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Fund Manager Convicted of Advisory Fraud

Courts: Alan B. Bond cheated clients out of millions in a 'cherry-picking' scheme, prosecutors say.

June 11, 2002|GAIL APPLESON | REUTERS

NEW YORK — Alan B. Bond, a prominent money manager who appeared regularly on the television show "Wall Street Week With Louis Rukeyser," was convicted Monday of fraud for cheating pension funds out of millions of dollars.

The Manhattan federal jury took less than an hour to return a guilty verdict on all six counts against Bond, 40, of Upper Montclair, N.J., who was president and chief investment officer of Albriond Capital Management.

U.S. District Judge Leonard Sand ordered that Bond be jailed immediately because of concerns he might try to flee. Sentencing was set for Sept. 9.

Bond, a Dartmouth College and Harvard Business School graduate, once held a top position in the lucrative world of money management. Now he is indigent and was represented by a public defender. During the trial, he was free on bail secured by his parents' modest home in the New York borough of Queens.

Bond was convicted of three counts of investment advisory fraud, which carry a maximum prison term of 10 years each, and three counts of wire fraud, which carry a maximum term of five years each.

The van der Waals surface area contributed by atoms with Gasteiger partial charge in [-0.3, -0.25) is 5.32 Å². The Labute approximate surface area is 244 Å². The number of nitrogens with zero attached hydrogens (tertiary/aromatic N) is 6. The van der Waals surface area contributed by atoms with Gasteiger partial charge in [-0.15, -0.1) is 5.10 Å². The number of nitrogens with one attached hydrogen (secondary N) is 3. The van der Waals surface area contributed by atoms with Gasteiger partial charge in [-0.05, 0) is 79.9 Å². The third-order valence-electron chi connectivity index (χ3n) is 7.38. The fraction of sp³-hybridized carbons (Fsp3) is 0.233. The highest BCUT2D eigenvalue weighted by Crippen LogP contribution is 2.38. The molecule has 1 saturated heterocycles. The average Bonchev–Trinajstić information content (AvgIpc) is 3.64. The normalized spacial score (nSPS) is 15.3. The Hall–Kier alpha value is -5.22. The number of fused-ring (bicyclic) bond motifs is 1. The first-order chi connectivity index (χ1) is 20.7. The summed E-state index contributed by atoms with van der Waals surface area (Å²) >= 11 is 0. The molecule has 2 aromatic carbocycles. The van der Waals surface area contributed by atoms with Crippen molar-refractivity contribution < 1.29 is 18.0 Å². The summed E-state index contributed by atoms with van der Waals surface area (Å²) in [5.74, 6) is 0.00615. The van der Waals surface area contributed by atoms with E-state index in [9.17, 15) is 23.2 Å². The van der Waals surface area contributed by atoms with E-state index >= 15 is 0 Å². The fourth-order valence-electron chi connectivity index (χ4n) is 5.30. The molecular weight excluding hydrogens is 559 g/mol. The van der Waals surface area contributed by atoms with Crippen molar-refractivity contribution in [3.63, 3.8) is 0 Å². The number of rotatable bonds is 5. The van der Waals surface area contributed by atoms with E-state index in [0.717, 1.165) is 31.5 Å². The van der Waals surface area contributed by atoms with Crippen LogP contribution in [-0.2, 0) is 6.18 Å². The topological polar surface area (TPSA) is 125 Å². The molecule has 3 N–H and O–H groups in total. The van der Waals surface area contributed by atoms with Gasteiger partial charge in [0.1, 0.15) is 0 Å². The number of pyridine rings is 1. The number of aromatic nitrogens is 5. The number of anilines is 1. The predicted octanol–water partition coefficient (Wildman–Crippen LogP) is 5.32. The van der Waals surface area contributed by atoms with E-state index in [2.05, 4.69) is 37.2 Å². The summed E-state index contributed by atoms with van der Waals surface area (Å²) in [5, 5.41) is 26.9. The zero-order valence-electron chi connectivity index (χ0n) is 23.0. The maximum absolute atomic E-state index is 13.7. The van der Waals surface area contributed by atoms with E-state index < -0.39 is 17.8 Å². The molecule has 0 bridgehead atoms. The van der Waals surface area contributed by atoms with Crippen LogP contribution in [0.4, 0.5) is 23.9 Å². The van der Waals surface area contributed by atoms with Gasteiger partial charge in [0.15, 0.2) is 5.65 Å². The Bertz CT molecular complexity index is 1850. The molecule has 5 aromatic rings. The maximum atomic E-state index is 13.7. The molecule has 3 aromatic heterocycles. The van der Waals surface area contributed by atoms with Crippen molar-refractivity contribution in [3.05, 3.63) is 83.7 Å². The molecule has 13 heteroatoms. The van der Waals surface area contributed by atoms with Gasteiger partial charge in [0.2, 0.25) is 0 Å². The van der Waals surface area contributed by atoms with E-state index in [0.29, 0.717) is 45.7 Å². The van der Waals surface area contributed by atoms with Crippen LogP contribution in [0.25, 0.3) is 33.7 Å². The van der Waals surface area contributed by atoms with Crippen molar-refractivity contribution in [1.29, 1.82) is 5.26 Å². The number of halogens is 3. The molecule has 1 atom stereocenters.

Mark Gombiner, Bond's defense lawyer, said he would appeal.

Bond was arrested last year and accused of defrauding clients by sending unprofitable securities trades to their accounts while directing most of the profitable ones to himself.

Prosecutors charged that Bond's "cherry-picking" scheme ran from March 2000 to July 2001 while he was out on bail awaiting trial on 1999 charges of taking more than $6 million in kickbacks from brokerage firms.

He is scheduled to go to trial in November on the kickback charges.

They said Bond made $6.3 million from the cherry-picking scheme while his clients lost more than $56 million.

The government said that the victimized pension funds lost two-thirds of their value, while Bond received a 5,000% return on his own investments in a little more than a year.

"The defense didn't really offer anything in Mr. Bond's defense," Tony Impieri, the jury foreman, told reporters after the verdict. "It was pretty clear-cut."

He said that Bond only hurt himself by testifying during the trial.

"Prior to him taking the stand, I had reasonable doubt. The downfall was when he took the stand.... On cross-examination, he dodged every question; he could not give a straight answer," Impieri said.

Bond rose to prominence managing more than $600 million in pension and investment funds for about 25 clients, including the National Basketball Assn.

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